The defence ministry and Lopez Obrador said there were only 25 soldiers present and the army did not want to hold back the crowd. Critics say authorities should have been firmer in controlling the crowd and sealing the area, and should have called for reinforcements.

A man waits for the DNA test of a relative in Mixquiahuala following the explosion. (Alfredo Estrella/AFP/Getty Images)

“Part of the blame goes to the people [at the ruptured pipeline] but the bigger blame lies with authorities who let them go there knowing it was dangerous,” said Velasco, the farmer.

The Tula-Tuxpan pipeline delivers fuel to other central states, raising the possibility that its closure for repairs after the explosion could worsen fuel supply problems, including in car hub Guanajuato.

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The ‘Maple Majestic’ wants to be Canada’s homegrown Tesla

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Look out Tesla, Canada has a homegrown electric sedan on the way. Well, that’s if AK International Motor Corporation can drum up enough investment to make its EV a reality. Dubbed the “Maple Majestic,” the vehicle is a battery-electric designed to “excel in extreme climate performance without adversely affecting the climate, as befits a vehicle from Canada,” according to its website.

What’s in a name? — The company says the maple leaf is a “symbol of Canada’s warmth and friendliness towards all cultures,” while “majestic” refers to the country’s “status as a Constitutional Monarchy.”

That patriotism carries over into Maple Majestic’s parent company’s lofty goals. AK Motor founder Arkadiusz Kaminski says he wants the company, which he founded in 2012, to become “Canada’s first multi-brand automotive OEM,” and that the “Maple Majestic is intended to be Canada’s flagship brand of automobiles on the world stage.”

Partnerships are key — “We acknowledge that the best chance for the Maple Majestic brand to succeed, lies in continuing to build the relationship with Canada’s parts suppliers and technological innovators, whether they be academic institutions, corporations, or individual inventors,” the company explains. “We are currently seeking partners in automotive engineering, parts manufacturing, automotive assembly, electric propulsion technology, battery technology, autonomous technology, and hybrid power generation technology.”

In other words, don’t expect to be able to buy a Maple Majestic any time soon… and don’t expect to pour over 0-60 mph times, power output, range, or other key stats, because those don’t currently exist. For now, all we have are pictures and a short video clip. But at least those are arresting.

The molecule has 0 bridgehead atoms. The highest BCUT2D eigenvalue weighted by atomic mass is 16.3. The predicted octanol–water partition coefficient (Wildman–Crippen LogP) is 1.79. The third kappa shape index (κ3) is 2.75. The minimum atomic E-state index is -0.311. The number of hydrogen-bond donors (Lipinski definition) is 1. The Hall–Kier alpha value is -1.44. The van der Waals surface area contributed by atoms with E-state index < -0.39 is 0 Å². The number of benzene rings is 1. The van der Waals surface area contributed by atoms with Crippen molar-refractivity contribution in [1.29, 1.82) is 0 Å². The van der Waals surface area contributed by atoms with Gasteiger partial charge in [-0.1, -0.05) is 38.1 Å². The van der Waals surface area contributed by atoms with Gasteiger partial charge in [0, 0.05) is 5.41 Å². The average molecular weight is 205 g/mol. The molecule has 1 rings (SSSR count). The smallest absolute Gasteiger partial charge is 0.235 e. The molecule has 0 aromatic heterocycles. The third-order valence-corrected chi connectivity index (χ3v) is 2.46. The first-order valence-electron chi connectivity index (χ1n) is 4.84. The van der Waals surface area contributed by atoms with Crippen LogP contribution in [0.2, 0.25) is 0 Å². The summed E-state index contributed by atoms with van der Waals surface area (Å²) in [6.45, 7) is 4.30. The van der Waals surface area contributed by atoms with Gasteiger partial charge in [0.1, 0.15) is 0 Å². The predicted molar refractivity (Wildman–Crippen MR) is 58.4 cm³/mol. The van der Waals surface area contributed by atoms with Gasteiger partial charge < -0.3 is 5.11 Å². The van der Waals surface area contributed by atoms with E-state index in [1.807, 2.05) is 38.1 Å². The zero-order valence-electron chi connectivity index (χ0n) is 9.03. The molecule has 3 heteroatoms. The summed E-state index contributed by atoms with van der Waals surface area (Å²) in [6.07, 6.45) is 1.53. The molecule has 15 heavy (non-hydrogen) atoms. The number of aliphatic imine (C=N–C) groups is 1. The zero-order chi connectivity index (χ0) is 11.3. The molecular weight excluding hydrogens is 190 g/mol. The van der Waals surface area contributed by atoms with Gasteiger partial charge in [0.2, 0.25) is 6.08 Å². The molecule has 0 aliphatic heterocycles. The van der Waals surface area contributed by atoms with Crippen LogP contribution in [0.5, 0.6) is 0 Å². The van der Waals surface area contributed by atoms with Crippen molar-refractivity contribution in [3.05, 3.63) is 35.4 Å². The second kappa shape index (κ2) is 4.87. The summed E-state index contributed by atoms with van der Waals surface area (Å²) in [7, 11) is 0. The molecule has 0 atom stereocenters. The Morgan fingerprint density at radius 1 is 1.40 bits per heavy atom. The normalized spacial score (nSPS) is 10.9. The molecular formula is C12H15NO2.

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PE-backed Quorum Software to merge with Canadian energy tech firm

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Houston-based energy technology company Quorum Software will merge with a Canadian tech firm to bolster its presence in oil and gas services.

Quorum announced Feb. 15 it plans to merge with Calgary, Alberta-based Aucerna, a global provider of planning, execution and reserves software for the energy sector. The combined firm will operate under the Quorum Software brand.

Gene Austin, CEO of Quorum Software, will continue in his capacity as chief executive of the combined firm. Austin, former CEO of Austin-based marketing tech firm Bazaarvoice Inc., became CEO of Quorum in December 2018.

Aucerna co-founder and CEO Wayne Sim will be appointed to the Quorum Software board of directors. Both companies are backed by San Francisco- and Chicago-based private equity firm Thoma Bravo.

“Over the last 20 years, Quorum has become the leading innovator of software deployed by North American energy companies,” said Austin. “Today, Quorum is expanding the scope of our technology and expertise to all energy-producing regions of the globe. Customers everywhere will have access to a cloud technology ecosystem that connects decision-ready data from operations to the boardroom.”